Local School Communities facing harsh reality of coast homelessness

In the latest episode of the Homes For Everyone podcast which highlights the heartbreaking and abrupt impacts of the current housing crisis, a local school principal shares details of the distressing reality families are now facing.


Dr. Michael Stewart, Principal of Our Lady of the Rosary Primary School in Caloundra, joined local community champion and property expert Mal Cayley in the studio to share that he is seeing more and more families being directly impacted by the sky-rocketing rents.
Dr Stewart shared that last year the primary school, which has approximately 350 students, lost 12 families as a result of the lack of rentals, one of those including a doctor.


“Out of those 12 families, quite a few are living in cars. It’s a really sad statistic and it’s sad that we’re an extremely wealthy nation but we can’t supply the basic human right of having a house over everyone’s heads.


“These aren’t poor people either. Sometimes there is a stereotype around homelessness, but these are people that do have jobs, they just can’t afford the rents through no fault of their own. There are just little to no affordable rental properties,” Dr Steward added.


He shared his concerns for the families’ social, emotional, and mental health, noting it’s “an expensive time for families with school kids”.
“At this time of the year so many families have extra things to pay for, so on top of struggling to pay for or find a rental, it’s time to get new shoes and books – and if they have older kids, laptops.


“Housing is such an expensive part of a wage and with the rents being extremely high, parents can’t afford to put their kids in sports or will struggle to feed them at times.”


As a volunteer for St Vincent de Paul Society on top of his role as school principal, Dr Stewart shared his concern for the growing need of these services. “I know Vinnies assisted at least three and a half thousand people with emergency accommodation including caravan parks, hostels and emergency housing … it is alarming that the need is growing,” he shared.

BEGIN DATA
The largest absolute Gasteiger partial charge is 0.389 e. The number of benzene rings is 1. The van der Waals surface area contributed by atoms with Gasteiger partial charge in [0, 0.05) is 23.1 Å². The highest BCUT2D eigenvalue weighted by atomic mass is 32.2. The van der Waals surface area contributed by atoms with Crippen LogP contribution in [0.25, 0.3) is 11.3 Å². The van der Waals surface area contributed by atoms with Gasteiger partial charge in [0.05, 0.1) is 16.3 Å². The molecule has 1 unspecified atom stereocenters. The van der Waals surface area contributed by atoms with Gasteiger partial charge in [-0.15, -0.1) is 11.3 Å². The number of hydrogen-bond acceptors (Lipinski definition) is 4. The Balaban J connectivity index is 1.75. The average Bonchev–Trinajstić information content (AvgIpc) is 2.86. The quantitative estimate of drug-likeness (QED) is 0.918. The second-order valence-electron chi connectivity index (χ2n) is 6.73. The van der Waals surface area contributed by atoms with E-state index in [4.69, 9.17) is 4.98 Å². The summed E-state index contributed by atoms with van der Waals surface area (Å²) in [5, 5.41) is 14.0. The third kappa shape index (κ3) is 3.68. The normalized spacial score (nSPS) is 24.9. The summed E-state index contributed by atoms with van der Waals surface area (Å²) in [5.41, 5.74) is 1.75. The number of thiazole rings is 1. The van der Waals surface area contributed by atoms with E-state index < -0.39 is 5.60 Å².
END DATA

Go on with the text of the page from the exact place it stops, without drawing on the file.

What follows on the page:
Mal Cayley (L), Dr Michael Stewart (R)


Direct Collective COO and Homes for Everyone founder Mal Cayley believes it’s horrendous the government has failed in the delivery of housing. “This is an emergency and a crisis but it’s not being treated like one. We need the government to treat it like a crisis, appoint the right people, act quickly, and spend the resources. More has got to be done.”


He voiced his concerns about the government’s announcements of building extra homes and said their contribution doesn’t come close to solving the problem. “To put it into perspective we need 5,500 rental properties today on the Sunshine Coast just to solve the rental crisis, and another 2,000 dwellings for the owner occupiers. So somewhere between 7,500 and 9,000 is the number of dwellings we need to catch up with the undersupply here alone.


“When we hear the government come out and say ‘Oh, we’re going to build 1000 homes or even 5000 homes’, they’re not even solving the problem here, that’s how big it is.”


Mr Cayley said Homes for Everyone is about listing the causes, providing solutions to those causes to actually help SOLVE the crisis while bringing everyone together as one voice for the community to demand action at every level of government.


“What each individual can do to help is take 15 seconds to put their name on the Homes for Everyone website to say, ‘We support this initiative’. We can then take it to the government and say, ‘There are 10s of thousands of people who are saying enough is enough’.”
The Homes for Everyone initiative is calling for people to put their digital hand up in support by filling in the form at www.homesforeveryone.com.au so that the collective voice of the community can make real, positive changes.


Listen to the podcast on Spotify, iHeartRadio or visit homesforeveryone.com.au

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